Although B&N still dominates in the retail market, Amazon has continued its move into physical storefronts as well.  Joel Friedlander, proprietor of Marin Bookworks and the author of The Book Designer blog sees little comparison between B&N’s challenges and the ongoing strength of indies. “Indie authors have thrived primarily because Amazon created a market for their books and removed virtually all the friction and risk from the project of publishing a book. The problems inherent in the evolution of large-scale retail don’t seem (to me) to have much of an analog in the indie publishing world.”

Calling this division Amazon Books, the company now has 17 stores with more planned for the future.  The boasts of their 20 year experience and “curated” offerings of products rated four-star by Amazon online users, best sellers as well as a selection of toys and other products from their online catalog. “Customers can test drive Amazon devices from our Echo, Kindle, Fire tablet and Fire TV” lines. And, although everyone is welcomed to their stores, Prime members receive are able to “pay Amazon.com price in store, and customers who aren’t already Prime members can sign up for a free 30-day trial and instantly receive the Amazon.com price in store.”

Amazon Pop-Up stores feature devices only and are described as “popping up in malls, Whole Foods (owned by Amazon) and Kohl’s across America.” The Kohl’s partnership is called the Amazon Smart Home Experience. However, by building relationships and partnering with existing brick and mortar partners like Kohl’s and their own Whole Foods, Amazon was really exploring a cost-effective way to penetrate new markets and solidify their dominance in both online and physical markets. However this month, Amazon announced that they were closing all of these stores in favor of developing their own Amazon Books and supporting more Amazon Pop-Up stores. In addition the company has 10 Go stores, “which offer a 7-Eleven type offering, but with a twist: no cash registers. Customers open their app to gain entrance and cameras and sensors pick up your purchases, and send an e-mail receipt after you leave.”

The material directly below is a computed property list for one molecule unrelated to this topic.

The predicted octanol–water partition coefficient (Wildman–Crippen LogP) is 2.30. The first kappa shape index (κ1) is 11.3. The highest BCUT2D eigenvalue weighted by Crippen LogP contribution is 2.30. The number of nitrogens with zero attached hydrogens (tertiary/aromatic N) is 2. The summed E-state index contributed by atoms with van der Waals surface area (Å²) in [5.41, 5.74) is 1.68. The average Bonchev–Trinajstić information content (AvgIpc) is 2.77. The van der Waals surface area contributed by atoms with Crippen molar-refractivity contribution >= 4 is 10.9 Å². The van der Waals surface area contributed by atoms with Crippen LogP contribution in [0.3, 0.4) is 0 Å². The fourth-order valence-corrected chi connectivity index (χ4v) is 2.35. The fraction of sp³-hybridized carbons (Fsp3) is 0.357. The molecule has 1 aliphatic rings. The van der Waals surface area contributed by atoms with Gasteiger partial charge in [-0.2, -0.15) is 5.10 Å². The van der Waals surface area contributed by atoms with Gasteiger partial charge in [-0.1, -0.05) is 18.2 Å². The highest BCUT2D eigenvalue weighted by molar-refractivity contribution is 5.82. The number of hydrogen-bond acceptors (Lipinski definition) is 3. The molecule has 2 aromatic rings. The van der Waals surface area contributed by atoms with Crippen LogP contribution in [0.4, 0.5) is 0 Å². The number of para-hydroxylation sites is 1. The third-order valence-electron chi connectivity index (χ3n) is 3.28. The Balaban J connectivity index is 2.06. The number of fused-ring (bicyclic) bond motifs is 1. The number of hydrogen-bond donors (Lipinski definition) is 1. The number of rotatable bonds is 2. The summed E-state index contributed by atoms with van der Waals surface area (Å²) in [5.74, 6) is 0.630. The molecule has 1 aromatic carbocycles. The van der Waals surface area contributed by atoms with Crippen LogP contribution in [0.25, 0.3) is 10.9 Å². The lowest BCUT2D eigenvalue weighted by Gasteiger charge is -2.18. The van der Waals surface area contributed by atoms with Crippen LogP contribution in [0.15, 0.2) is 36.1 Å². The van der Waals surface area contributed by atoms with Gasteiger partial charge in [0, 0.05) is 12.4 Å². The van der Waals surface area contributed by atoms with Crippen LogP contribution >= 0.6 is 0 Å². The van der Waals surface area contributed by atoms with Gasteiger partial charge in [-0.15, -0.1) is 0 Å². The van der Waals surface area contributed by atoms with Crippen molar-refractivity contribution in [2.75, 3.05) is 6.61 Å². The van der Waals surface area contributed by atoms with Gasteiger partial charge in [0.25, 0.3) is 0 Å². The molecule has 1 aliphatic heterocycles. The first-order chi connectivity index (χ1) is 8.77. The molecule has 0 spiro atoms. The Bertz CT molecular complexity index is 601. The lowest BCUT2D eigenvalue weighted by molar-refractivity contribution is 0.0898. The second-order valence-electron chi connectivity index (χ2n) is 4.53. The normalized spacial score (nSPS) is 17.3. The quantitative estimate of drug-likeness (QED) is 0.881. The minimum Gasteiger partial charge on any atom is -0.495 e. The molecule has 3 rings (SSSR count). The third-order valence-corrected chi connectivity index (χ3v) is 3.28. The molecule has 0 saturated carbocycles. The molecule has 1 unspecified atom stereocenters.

Susannah Greenberg Public Relations is a full-service public relations firm for book publicity. Greenberg, herself, has been a major factor in the success of many key books and has her own perspectives on the Amazon challenge:  “I speculate that the reason Amazon opened physical bookstores was not to sell books in stores but rather to enhance their collection of data on a regional basis as well as promote their devices and web site. In short, I believe the Amazon bookstores are showrooms.  My own visits to an Amazon bookstore on 34th street in Manhattan certainly gave the impression of being more of an ad for Amazon and its devices than an actual bookstore. The store was attractive and centrally located in prime real estate, but inventory was minimal. A lot of floor space was given to display of devices such as Alexa and other technology for the home and much less space was given to books. While Amazon built its business beginning with books, I believe its web services and the data it collects on customer buying habits may be its real business now, and more so in the future. I believe they see the web services and data are where their real value lies.”

As reported in 2016 in Wall Street Journal Amazon “plans to open as many as 400 bookstores, Sandeep Mathrani, chief executive of mall operator General Growth Properties, Inc., said on an earnings call on Tuesday. “You’ve got Amazon opening brick-and-mortar bookstores and their goal is to open, as I understand, 300 to 400.” If true, this would pose a major challenge to B&N, given their current financial situation.  As the WSJ noted, “if Amazon were to open hundreds of stores, it would take years to pick locations, reach leasing deals, and hire staff.” Amazon has the deep pockets allowing it to try out different potential schemes for future commerce – something B&N and other bookstores sorely lack.

Digital Book World has been at the center of many of the issues facing the digital transformation of the industry.  Bradley Metrock, the organizer of the conferences,  reminds readers that “Amazon has the capability of dominating physical bookselling, but you’re right, they haven’t rushed in. The sense I get, although this is far from official, is that the company has waited as its Amazon Go convenience store retail model gets built out and tested in the marketplace. With the ability to integrate Amazon Go technology into an Amazon bookstore retail model, and then further adding integration with Amazon’s Alexa voice assistant and AI, the company can enter the space en masse whenever it’s ready to do so.”